A short neatly written piece on one of many facets of human-wildlife conflict.
And it looks like this is another website worth following, what with titles such as
KILLER WHALES ARE STEALING OUR FISH TO MAKE EXTRA BABIES
So find more stories on their link in the sidebar!
Is this for real? Maybe Jim Henson was a tropical ecologist in his past life? It is amazing that small animals and plants…..organisms may be more appropriate… are discovered each year, even in “researched” tropical locations. Maybe we’d find more if funding sources shifted focus from big organisms (Bigfoot) to small (ie. water mites).
Please read this because I’d like to talk about it with someone. I know it’s super long but it’s easy to read and full of crazy mind-bending stuff. Trust me, you’ll like it.
Like this figure:
Or these quotes:
“AI has by now succeeded in doing essentially everything that requires ‘thinking’ but has failed to do most of what people and animals do ‘without thinking.”
So the world’s $1,000 computers are now beating the mouse brain and they’re at about a thousandth of human level. This doesn’t sound like much until you remember that we were at about a trillionth of human level in 1985, a billionth in 1995, and a millionth in 2005. Being at a thousandth in 2015 puts us right on pace to get to an affordable computer by 2025 that rivals the power of the brain.
If you were at last week’s seminar by Chris Martin from the Indy Zoo, you’ve been adequately amazed at the cognitive abilities of great apes. And if you’re looking for more, this study shows how chimpanzees learn and modify behaviour, in this case adopting the ‘Scottish accent’ from new neighbours!
If you’re taking the Animal Behaviour course this semester, we just learnt about social and cultural transmission and learning. Here are wild chimpanzees in Uganda; one individual made a leaf sponge to collect water and in a few days, every individual in the group had learnt through observation. Amazing!
Closer home, we have chimpanzees that briefly escaped their Kansas Zoo enclosure!
It was 1948, just after the end of the war, and some conservation officers in Idaho had a beaver problem at hand. It required imagination and boy, they sure did have some! Read all about it here!
This is just mind-blowing and fits very much in my particular scientific interests. Check it out, or at least watch the video because it was filmed by a goshawk.
This proposal for sequencing the genomes of a million people seems like a massive effort – and expensive – and I’m not sure what to make of it.
Cute chicks. And smart too. (Here’s a video of the experiment.)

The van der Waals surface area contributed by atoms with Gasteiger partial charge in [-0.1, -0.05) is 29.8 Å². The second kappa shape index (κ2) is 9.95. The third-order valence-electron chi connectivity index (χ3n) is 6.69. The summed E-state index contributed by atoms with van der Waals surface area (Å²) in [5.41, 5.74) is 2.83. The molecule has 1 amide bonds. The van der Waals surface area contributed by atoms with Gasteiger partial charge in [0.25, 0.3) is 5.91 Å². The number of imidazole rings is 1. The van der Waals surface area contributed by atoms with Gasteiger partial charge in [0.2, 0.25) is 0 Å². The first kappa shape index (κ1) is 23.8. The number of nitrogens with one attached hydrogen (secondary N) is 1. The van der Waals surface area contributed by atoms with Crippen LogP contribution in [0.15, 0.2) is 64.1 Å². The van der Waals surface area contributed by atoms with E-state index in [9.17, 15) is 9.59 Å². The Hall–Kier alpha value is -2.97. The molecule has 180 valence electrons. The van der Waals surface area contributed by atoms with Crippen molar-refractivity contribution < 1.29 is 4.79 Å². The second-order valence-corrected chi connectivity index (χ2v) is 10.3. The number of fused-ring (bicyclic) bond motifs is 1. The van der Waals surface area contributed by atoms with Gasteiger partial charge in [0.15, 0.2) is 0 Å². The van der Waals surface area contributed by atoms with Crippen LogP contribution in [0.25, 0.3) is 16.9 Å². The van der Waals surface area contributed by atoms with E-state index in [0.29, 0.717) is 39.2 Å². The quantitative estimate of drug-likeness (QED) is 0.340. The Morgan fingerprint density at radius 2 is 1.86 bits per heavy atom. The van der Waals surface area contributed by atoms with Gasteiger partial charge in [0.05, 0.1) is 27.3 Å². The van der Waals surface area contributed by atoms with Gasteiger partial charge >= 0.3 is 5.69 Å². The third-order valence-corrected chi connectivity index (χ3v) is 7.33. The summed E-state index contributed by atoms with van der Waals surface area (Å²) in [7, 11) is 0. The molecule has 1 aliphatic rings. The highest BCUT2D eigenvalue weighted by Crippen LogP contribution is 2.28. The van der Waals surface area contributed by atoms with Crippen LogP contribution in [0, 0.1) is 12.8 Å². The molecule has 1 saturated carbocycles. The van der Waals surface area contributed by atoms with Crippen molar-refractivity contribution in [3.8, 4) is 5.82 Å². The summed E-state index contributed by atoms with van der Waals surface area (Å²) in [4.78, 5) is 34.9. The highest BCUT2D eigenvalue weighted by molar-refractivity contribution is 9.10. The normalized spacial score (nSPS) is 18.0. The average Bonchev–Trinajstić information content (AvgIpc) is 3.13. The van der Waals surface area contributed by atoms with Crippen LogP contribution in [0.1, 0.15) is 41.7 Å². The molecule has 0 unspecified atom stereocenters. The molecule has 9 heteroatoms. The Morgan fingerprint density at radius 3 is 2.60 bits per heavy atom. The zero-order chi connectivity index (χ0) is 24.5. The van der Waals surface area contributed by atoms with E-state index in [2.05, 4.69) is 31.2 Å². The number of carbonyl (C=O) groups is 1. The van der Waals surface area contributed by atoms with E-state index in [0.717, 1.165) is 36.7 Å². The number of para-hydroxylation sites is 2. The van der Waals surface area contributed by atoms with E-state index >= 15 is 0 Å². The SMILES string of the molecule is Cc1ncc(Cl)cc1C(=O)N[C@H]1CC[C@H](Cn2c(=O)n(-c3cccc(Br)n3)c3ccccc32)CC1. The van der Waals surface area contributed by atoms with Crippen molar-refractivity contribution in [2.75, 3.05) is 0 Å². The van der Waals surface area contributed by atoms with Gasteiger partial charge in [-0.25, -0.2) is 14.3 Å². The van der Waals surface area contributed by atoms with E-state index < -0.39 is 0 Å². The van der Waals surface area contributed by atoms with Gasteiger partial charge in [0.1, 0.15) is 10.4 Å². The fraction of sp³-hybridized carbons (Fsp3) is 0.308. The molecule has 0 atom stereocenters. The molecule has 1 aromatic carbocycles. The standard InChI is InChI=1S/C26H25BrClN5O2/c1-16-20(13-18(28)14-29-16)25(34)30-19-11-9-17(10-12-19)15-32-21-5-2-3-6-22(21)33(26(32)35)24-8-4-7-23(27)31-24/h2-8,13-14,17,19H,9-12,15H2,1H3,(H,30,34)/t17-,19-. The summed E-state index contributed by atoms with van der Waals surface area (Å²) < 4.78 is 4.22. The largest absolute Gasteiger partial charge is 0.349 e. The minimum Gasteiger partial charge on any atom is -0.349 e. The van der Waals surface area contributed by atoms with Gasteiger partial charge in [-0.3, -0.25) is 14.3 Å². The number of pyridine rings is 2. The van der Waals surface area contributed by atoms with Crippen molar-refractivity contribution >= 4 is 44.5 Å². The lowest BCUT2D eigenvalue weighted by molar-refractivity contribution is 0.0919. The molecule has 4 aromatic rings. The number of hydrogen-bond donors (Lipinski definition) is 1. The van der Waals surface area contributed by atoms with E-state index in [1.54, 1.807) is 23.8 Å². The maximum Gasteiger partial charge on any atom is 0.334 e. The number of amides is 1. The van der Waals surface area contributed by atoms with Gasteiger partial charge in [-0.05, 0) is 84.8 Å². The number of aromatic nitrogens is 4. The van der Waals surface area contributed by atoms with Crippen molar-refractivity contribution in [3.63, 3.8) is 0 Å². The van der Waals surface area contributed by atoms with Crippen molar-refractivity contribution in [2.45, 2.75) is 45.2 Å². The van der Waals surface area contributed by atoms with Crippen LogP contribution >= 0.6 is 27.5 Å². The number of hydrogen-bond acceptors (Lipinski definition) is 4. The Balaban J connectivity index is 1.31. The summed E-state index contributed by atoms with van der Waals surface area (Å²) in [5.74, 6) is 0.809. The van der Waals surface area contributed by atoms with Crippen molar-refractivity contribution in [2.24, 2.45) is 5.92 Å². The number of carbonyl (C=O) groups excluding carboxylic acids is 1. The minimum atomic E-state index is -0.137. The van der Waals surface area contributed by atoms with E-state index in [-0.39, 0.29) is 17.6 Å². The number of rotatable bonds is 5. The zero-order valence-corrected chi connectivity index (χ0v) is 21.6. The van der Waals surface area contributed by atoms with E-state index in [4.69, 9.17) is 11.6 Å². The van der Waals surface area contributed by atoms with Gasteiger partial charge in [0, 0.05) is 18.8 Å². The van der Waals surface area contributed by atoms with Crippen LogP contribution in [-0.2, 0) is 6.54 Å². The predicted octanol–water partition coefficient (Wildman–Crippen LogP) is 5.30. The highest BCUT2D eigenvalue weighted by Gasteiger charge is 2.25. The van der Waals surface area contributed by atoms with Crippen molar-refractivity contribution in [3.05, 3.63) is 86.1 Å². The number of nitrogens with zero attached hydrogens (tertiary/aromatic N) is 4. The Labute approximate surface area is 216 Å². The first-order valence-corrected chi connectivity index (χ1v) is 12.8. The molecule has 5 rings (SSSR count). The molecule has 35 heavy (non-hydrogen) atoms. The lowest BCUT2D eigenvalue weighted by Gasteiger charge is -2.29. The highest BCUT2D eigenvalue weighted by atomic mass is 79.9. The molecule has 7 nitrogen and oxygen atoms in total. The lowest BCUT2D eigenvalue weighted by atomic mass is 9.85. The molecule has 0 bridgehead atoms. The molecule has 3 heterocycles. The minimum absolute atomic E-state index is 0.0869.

“Humans seem to be constructing a linguistic bridge of sorts, one that when crossed will reunite us with Eden, where animals and humans live in the harmony of communication. But it makes one wonder if that bridge is being built on literary imagination or on reality.” – A lovely piece on the human nature to create ‘talking animals‘.
Want to live a long life? Learn from the naked mole rats. (P.S. You can keep your clothes on)
Reading “The Panda’s Thumb” I was looking around on the internet about birds and dinosaurs and I found this website.
It was worth it to work all day just to read this sentence: “think of the tons of newspaper you would need to line the bottom of a cage for a T-rex”
Amazing! Have a good evening!!
Want to keep nature from disappearing? Some say you must put a monetary value on it in order to convince those who don’t think the intrinsic value of nature is enough to consider it “worth” anything. What if that part of nature really isn’t worth anything ($), do we keep it?
One of my favorite NPR radio shows, Radiolab, explores why you should, or shouldn’t put a price tag on nature. One of the more interesting segments is the “natural” experiment of an inadvertent removal bees from an apple orchard in China, where farmers realized bees were doing the actual pollinating. Ok, that seems pretty obvious to most, but with no pollinators, the farmers had people go out and hand pollinate the apple blossoms, which resulted in an increased production rate. Humans are better pollinators than bees. So then, why do we need bees?
This segment, on the value of nature, is part of a larger episode that talks about “worth”. The other two episodes are also pretty powerful, especially the one on pharmaceuticals.